By Bruce Ndlovu
WHERE are they now? This is the question most ask of the group of child stars who lit up the country’s screens as part of Kidznet, ZBC’s flagship children’s unit.
At the height of their fame, Kidznet’s best presenters were rightfully regarded as the princes and princesses of Zimbabwean Television. They were Zimbabwe’s answer to the Disney stars that Hollywood was producing at the turn of the century.
The path to superstardom seemed wide open for the likes of Makanaka Wakatama and Tinevimbo Chimbetete and, at that time, if any naysayer suggested that their careers had reached their peaks in those years of puberty they would have been laughed off.
They were young and gifted and moved with the grace of the lucky few that the television gods had smiled on them at such a tender age. But good things rarely last.
While they were still hot property on the small screen, rumours of bad behaviour soon turned into loud pub talk. When Makanaka Wakatama allegedly got hitched while she was in Form Three at Dominican Convent High School in Harare, the lid on the troubled lives of the Star Kidz presenters was blown open. It has not been closed since.
In this regard Kidznet’s crop of young stars showed that talent was not the only thing they had in common with their distant cousins, the Disney stars that are darlings across the world. It seemed they had inherited the notoriously wayward behaviour of those child stars from Hollywood?
Years later, the glory days of some of Kidznet’s finest seem to be far behind them, with almost all of them having seemingly settled for a life away from the camera. While some will continue asking, where are they now? Others will ask what exactly went wrong.
One of the people who might be able to answer some questions on how the teenagers that seemed to have such a bright future ahead of them lost the plot is former ZBC Television Services CEO Susan Makore.
Now the CEO of AB Communications, Makore has had a steady rise from her days as the founder of Kidznet. Life has not been as kind to the young stars that she helped propel to the top. In an interview with online podcast 2 Broke Twimbos, Makore said it was a pity that the likes of Makanaka had seemingly failed to realised their full potential on the small screen.
“There’s a worry by parents that we live in a very abusive environment. Yes, you’re right, if you look at history. Makanaka Wakatama was a star. She was a role model.
“But then when she disappears from the radar in terms of she’s no longer on Television and the reason for that has to do with whatever happened to her then as a parent you become apprehensive. You say OK, some person who was listening to her and who was way older got to like her and took advantage of a young person then yes, that’s a worry,” she said.
Makore said despite the fact that Makanaka’s case had seen some lose faith in the media industry it was in fact evidence of a larger problem in society.
“But I think it’s about having a structure that tries to protect. You can never protect children from predators wherever they choose to land at, whether it’s within a media house or a bank or a hospital. What you need are mechanisms to ensure that you do the best that you can to protect vulnerable groups.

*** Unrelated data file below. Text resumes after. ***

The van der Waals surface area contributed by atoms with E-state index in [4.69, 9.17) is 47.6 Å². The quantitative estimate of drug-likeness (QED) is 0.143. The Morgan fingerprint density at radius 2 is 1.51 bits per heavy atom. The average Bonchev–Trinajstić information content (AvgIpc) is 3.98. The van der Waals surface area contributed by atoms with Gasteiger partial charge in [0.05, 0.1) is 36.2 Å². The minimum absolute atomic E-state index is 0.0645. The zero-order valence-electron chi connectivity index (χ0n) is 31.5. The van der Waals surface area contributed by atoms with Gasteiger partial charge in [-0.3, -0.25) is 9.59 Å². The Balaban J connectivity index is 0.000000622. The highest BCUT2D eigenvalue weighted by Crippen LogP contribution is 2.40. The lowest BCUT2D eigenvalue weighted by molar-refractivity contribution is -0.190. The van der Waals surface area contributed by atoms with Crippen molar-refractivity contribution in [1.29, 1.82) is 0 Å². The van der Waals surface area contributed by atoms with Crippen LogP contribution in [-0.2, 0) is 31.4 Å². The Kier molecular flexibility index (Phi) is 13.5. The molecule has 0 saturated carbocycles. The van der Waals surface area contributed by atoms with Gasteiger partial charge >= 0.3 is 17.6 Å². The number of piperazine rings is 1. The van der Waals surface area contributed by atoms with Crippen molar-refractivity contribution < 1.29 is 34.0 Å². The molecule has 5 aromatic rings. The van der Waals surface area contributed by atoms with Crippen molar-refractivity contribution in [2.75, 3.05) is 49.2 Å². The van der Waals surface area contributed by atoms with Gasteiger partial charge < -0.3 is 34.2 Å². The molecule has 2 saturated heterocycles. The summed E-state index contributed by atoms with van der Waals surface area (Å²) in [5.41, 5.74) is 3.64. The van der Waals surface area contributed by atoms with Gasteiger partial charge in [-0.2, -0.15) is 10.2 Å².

“It’s always a struggle for corporates in whichever industry and media can’t be singled out as the one that’s abusive. The reason why you end up knowing in the media is because of it’s open structure because we’re the ones that push the information,” she said.
Makore said the failure of child stars to flower into full bloom was also down to lack of opportunities on TV as they grew older.
“I think it’s a growth thing. I think it’s a process. Also look at where we were starting. I think from the time we got independent in 1980, (we only started Kidznet in) 2001-2002, which was years later, we now start having local presenters being role models. So I think it’s a process, as we grow as a nation we will have more child stars. Also the other aspect that you need to look at is the lack of competition in terms of spaces to put these young stars.
“You’ve only got ZBC which is one channel. In other countries you’ve got a children’s channel and you’ve got ten, fifteen channels that are broadcasting.
“So it means that in terms of having more children growing up and seeing themselves as role models and promoting the broadcast institution as a place to work, a place to grow and a place to make a living. That will come in time. I’m sure now as we’re talking about this whole digitisation era we will also look at,” she said.
While the cream of the talent that came up during the Kidznet era had disappeared into the wilderness, there was hope that the current crop would go on to do bigger things.
“This (Kidznet) was the first time we ever did it. But if you look at ZBC you’ve got a lot of young stars that are growing within ZBC itself. People that have started with the youth programme are moving into being mainstream presenters of their own shows. Perhaps what we’re not doing enough as media is exposing these young stars that are actually moving,” she said.
While some might bemoan their failure to run successful careers on TV as adults, Makore said she was happy that the former Kidznet stars had moved on with their lives.
“It would actually be good to trace them. You know it wasn’t just those ones. We also had operations in Bulawayo, from Montrose Studios. So we had your Osley Muringais, there we also presenters.
“Some of them are around and they’re doing stuff for themselves. I know Tinevimbo is still in the media business. I know that Makanaka had an organisation that was assisting young people and young adults to understand what happens when things go wrong when you’re young,” she said. Sunday News